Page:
Unlike her groundbreaking examinations of President Thomas Jefferson, his slave Sally Hemings, and their children, this book is more personal – part memoir about her childhood in East Texas and part state history. I have heard Professor Gordon-Reed before at the Historical Society. She serves as a trustee there, and for more than a decade, I have been an active member and helped launch the museum’s African American affiliate group, the Frederick Douglass Council.

Professor Gordon-Reed’s comments emphasized the bitter and sweet duality of Juneteenth. She noted that Juneteenth became a state holiday in Texas in 1980. But she said wryly, “My father said that slaves haven’t been freed yet.” She added: “For me, the day is a time to think about and commune with spirits of the past who were treated as property by law. The day also provided a sense of hope for many.” 

Amid the celebrations by the newly emancipated, Professor Gordon-Reed noted that there had been instances of the celebrants being whipped for embracing their freedom. She added: “Slavery created a society with a racial hierarchy. Whites benefited even if they hadn’t owned slaves.” Asked about the meaning of integration, her assessment was that “integration was seen as a loss for whites.”

Her perspective on the coming Juneteenth holiday was nuanced. “We need another day of hope, a day to recognize what enslaved people felt when their hopes for emancipation were raised.” 

And Professor Gordon-Reed offered a perspective on teaching painful episodes of Black history to white Americans who may just be learning about them. “We have gotten better at teaching Black history,” she said. But the burden for teaching history should not rest only on schools or school districts. “White parents should learn and teach this history to their kids,” she said. “This history has to suffuse the culture.”

Perhaps suffusing the culture explains why my inbox is so full and why I have also found so many Juneteenth news articles to bookmark.

Last month, Hennepin County, Minnesota – where Mr. Floyd was murdered – voted to make Juneteenth a paid holiday for its 8,000 county employees.  And this week, when the U.S. Congress passed a bill to make Juneteenth a federal holiday, Republican Senator John Cornyn from Texas, the sponsor of the bill, said: “The freedom of all Americans that Texas celebrates every Juneteenth should be celebrated all across the nation. The passage of this bill represents a big step in our nation’s journey toward equality.”  

And yet, in Tulsa on June 1, President Biden emphasized the need to do more than rely on symbolism when remembering this nation’s history: “We do ourselves no favors by pretending none of this ever happened. … We should know the good, the bad, everything,” he said. “That’s what great nations do: They come to terms with their dark sides.”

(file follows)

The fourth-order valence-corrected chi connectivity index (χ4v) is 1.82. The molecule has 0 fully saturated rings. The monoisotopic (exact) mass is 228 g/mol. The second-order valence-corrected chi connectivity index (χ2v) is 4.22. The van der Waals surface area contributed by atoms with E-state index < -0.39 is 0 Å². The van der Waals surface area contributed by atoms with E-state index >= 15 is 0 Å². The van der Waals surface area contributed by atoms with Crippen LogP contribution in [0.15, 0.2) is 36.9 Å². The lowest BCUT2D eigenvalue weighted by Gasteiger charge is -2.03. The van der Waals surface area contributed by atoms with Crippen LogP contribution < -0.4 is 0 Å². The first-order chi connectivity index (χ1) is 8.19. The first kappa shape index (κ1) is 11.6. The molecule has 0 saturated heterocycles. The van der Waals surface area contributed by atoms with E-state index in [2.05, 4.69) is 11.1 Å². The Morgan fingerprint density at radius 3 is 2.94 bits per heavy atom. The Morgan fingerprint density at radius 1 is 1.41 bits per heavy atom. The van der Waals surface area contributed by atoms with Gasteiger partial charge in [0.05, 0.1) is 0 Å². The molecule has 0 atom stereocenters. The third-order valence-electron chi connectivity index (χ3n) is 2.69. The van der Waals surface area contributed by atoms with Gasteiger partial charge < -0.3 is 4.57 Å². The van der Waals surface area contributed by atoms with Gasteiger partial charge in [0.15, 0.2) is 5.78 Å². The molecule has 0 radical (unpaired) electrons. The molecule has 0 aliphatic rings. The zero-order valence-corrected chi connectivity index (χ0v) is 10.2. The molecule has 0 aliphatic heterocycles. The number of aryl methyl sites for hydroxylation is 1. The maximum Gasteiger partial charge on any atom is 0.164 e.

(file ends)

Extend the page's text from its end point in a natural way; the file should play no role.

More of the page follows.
In establishing the holiday, the federal government has, in essence, caught up with the states, most of which already recognized Juneteenth, as have a growing list of businesses that provide paid time off. 

While a national recognition of emancipation is welcome, I remain skeptical. My inability to embrace too much of the sweet is reflected in the newest findings of the 2020 Women of Color in Business: Cross-Generational Survey© that my co-author, Bonita Stewart, and I conducted in December.  

Last year’s racial and social justice protests seemed to impact Black women more profoundly than those of other races. Among Black women, 54% reported greatly or somewhat increased stress, with 39% for Latina women, 34% for Asian women, and 30% for white women. 

I feel that stress too. I am not ready to move beyond the sadness of the George Floyd and Tulsa Race Massacre anniversaries. I am not gladdened by the cheery Juneteenth events stacking up in my inbox. And in the aftermath of Congress’ swift passage of the new Juneteenth holiday, there are already some grumbles that the vote may provide political cover for lawmakers for future votes against pending police reform and voting rights legislation. 

As is her wont, Professor Gordon-Reed counsels calm and patience: “I can’t let negative and inhuman people define this place for me,” she said. “If our ancestors could persevere, we can too!” 

Jacqueline Adams is co-author of “A Blessing: Women of Color Teaming Up to Lead, Empower and Thrive.”